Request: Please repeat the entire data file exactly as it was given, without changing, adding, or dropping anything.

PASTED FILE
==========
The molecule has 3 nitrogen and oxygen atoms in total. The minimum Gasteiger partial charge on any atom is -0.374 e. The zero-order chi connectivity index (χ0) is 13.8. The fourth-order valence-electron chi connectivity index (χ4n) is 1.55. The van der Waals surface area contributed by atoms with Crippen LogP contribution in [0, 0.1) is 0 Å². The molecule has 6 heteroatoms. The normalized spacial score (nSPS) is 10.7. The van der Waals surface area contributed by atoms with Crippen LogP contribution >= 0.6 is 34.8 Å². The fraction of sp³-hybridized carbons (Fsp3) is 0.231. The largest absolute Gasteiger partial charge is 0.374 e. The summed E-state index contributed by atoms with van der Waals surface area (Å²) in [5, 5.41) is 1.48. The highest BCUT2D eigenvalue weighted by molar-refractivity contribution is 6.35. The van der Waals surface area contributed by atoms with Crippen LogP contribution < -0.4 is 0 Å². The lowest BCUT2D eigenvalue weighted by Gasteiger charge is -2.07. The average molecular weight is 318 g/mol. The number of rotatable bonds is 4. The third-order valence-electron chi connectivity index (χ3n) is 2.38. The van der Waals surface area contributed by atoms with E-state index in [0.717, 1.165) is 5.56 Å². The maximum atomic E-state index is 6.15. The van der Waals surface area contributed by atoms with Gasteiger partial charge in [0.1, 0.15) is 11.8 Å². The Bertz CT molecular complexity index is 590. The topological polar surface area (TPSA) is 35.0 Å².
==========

The molecule has 3 nitrogen and oxygen atoms in total. The minimum Gasteiger partial charge on any atom is -0.374 e. The zero-order chi connectivity index (χ0) is 13.8. The fourth-order valence-electron chi connectivity index (χ4n) is 1.55. The van der Waals surface area contributed by atoms with Crippen LogP contribution in [0, 0.1) is 0 Å². The molecule has 6 heteroatoms. The normalized spacial score (nSPS) is 10.7. The van der Waals surface area contributed by atoms with Crippen LogP contribution >= 0.6 is 34.8 Å². The fraction of sp³-hybridized carbons (Fsp3) is 0.231. The largest absolute Gasteiger partial charge is 0.374 e. The summed E-state index contributed by atoms with van der Waals surface area (Å²) in [5, 5.41) is 1.48. The highest BCUT2D eigenvalue weighted by molar-refractivity contribution is 6.35. The van der Waals surface area contributed by atoms with Crippen LogP contribution < -0.4 is 0 Å². The lowest BCUT2D eigenvalue weighted by Gasteiger charge is -2.07. The average molecular weight is 318 g/mol. The number of rotatable bonds is 4. The third-order valence-electron chi connectivity index (χ3n) is 2.38. The van der Waals surface area contributed by atoms with E-state index in [0.717, 1.165) is 5.56 Å². The maximum atomic E-state index is 6.15. The van der Waals surface area contributed by atoms with Gasteiger partial charge in [0.1, 0.15) is 11.8 Å². The Bertz CT molecular complexity index is 590. The topological polar surface area (TPSA) is 35.0 Å².